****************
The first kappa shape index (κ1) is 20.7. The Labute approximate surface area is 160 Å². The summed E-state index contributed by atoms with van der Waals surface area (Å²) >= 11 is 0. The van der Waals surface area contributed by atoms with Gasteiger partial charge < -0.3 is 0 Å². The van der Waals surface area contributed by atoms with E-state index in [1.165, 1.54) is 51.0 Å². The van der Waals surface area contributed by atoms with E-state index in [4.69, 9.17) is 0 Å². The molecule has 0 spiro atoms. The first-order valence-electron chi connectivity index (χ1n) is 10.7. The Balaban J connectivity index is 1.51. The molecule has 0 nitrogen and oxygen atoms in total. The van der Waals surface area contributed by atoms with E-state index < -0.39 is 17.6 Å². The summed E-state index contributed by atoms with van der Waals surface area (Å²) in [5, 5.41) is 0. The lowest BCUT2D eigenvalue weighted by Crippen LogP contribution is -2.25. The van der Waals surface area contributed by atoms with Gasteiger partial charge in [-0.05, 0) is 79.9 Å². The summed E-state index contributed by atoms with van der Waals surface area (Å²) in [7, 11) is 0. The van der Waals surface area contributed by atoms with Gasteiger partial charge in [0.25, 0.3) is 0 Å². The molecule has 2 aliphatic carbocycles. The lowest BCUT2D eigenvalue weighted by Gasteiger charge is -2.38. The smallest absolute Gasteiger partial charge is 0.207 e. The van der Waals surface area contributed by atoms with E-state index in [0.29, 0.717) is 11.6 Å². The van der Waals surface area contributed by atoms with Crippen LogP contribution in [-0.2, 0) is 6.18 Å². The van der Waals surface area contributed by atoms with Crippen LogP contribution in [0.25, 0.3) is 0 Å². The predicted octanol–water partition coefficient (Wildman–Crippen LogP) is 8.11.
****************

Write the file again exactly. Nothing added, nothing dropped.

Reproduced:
The first kappa shape index (κ1) is 20.7. The Labute approximate surface area is 160 Å². The summed E-state index contributed by atoms with van der Waals surface area (Å²) >= 11 is 0. The van der Waals surface area contributed by atoms with Gasteiger partial charge < -0.3 is 0 Å². The van der Waals surface area contributed by atoms with E-state index in [1.165, 1.54) is 51.0 Å². The van der Waals surface area contributed by atoms with E-state index in [4.69, 9.17) is 0 Å². The molecule has 0 spiro atoms. The first-order valence-electron chi connectivity index (χ1n) is 10.7. The Balaban J connectivity index is 1.51. The molecule has 0 nitrogen and oxygen atoms in total. The van der Waals surface area contributed by atoms with E-state index < -0.39 is 17.6 Å². The summed E-state index contributed by atoms with van der Waals surface area (Å²) in [5, 5.41) is 0. The lowest BCUT2D eigenvalue weighted by Crippen LogP contribution is -2.25. The van der Waals surface area contributed by atoms with Gasteiger partial charge in [-0.05, 0) is 79.9 Å². The summed E-state index contributed by atoms with van der Waals surface area (Å²) in [7, 11) is 0. The van der Waals surface area contributed by atoms with Gasteiger partial charge in [0.25, 0.3) is 0 Å². The molecule has 2 aliphatic carbocycles. The lowest BCUT2D eigenvalue weighted by Gasteiger charge is -2.38. The smallest absolute Gasteiger partial charge is 0.207 e. The van der Waals surface area contributed by atoms with E-state index in [0.29, 0.717) is 11.6 Å². The van der Waals surface area contributed by atoms with Crippen LogP contribution in [-0.2, 0) is 6.18 Å². The van der Waals surface area contributed by atoms with Crippen LogP contribution in [0.25, 0.3) is 0 Å². The predicted octanol–water partition coefficient (Wildman–Crippen LogP) is 8.11.